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APRIL 15 – 30, 1996


Shanghai, present and past


Shanghai throbs with life, commerce and construction. Everywhere you look there are  gleaming towers reaching up to the sky and giant cranes see in to lift half-finished

constructions even higher. Interspersed among the high-rises are old homes and grand Victorian buildings that once housed the Hongkong and Shanghai Bank and the Customs House. Shanghai, today, provides one-tenth of the revenue of China and the plan is to

make it a major world class financial center on the lines of Tokyo and Singapore. Politically, its importance is demonstrated by the fact a number of current party leaders are from  Shanghai. The party secretary and president of China, Jiang Zhemin, was the mayor and party secretary of Shanghai. Zhu Rungji, the vice premier in charge of economy, often referred to as China’s “Economic Tsar” was also once mayor and party secretary of Shanghai. Smartly turned out Chinese in Western clothes shop for bargains  in Shanghai’s busiest street, Nanjing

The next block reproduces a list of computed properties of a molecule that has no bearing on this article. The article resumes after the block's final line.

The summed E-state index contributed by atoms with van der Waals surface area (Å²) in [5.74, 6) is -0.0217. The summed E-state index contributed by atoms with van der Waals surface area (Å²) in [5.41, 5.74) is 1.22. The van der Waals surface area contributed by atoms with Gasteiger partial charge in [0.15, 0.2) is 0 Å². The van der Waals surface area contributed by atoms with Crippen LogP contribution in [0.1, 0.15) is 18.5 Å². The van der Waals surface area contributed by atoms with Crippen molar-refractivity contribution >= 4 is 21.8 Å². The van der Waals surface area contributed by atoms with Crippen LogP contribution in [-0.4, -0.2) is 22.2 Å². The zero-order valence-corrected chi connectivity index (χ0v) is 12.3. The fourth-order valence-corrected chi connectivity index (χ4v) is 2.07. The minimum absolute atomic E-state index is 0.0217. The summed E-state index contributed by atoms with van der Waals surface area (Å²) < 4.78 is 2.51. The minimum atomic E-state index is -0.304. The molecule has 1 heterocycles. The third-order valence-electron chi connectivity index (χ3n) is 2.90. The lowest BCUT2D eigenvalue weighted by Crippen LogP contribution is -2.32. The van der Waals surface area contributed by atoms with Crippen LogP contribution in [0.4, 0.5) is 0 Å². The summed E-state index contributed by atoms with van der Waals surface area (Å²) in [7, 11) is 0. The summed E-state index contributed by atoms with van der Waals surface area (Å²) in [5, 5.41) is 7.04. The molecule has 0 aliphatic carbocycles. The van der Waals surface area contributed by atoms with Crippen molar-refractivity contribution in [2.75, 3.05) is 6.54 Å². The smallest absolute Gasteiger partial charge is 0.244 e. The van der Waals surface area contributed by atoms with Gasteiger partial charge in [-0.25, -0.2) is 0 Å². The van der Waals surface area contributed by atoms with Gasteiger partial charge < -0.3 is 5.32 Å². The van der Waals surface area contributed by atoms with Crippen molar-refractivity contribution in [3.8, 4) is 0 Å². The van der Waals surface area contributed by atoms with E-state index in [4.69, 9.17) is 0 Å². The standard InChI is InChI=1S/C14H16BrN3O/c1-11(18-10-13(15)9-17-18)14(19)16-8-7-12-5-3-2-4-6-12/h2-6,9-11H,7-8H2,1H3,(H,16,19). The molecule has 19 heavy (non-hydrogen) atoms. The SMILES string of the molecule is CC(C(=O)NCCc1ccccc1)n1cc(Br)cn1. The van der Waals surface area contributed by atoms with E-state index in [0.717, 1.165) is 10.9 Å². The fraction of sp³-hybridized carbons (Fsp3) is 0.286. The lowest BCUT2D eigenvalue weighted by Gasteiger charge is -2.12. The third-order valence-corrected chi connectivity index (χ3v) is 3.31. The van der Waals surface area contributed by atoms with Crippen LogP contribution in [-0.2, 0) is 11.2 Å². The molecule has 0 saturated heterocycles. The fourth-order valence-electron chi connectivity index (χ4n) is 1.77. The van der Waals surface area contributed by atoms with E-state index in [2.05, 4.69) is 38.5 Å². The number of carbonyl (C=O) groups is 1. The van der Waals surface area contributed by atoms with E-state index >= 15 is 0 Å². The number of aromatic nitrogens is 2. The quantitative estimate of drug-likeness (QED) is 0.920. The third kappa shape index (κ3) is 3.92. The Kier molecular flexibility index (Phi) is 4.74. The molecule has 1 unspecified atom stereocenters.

Lu, which stretches for six miles. At a nearby Friendship store, shoppers are treated to Western designer clothes, cosmetics and fragrances with familiar names like Elizabeth Arden.

The Chinese are renowned for their hospitality. A working lunch can extend over two hours with countless courses. The most exotic dish was a two-foot-long, freshly killed lobster with the meat served raw. A culinary delight for many, but I had to pass.

The Shanghai airport is new and glitzy and signs in Chinese and English proclaim the achievements. Outside the ladies’ restroom, a sign reads, “Shanghai Joint Establishment for ‘Civilization at the Airport.”’ Inside the toilet stalls a sign recommends, “Timely Rinse After Use.” At drinking water fountains, for those wary of water quality in developing countries, a

reassuring sign reads, “Passed by Quarantine Authorities.”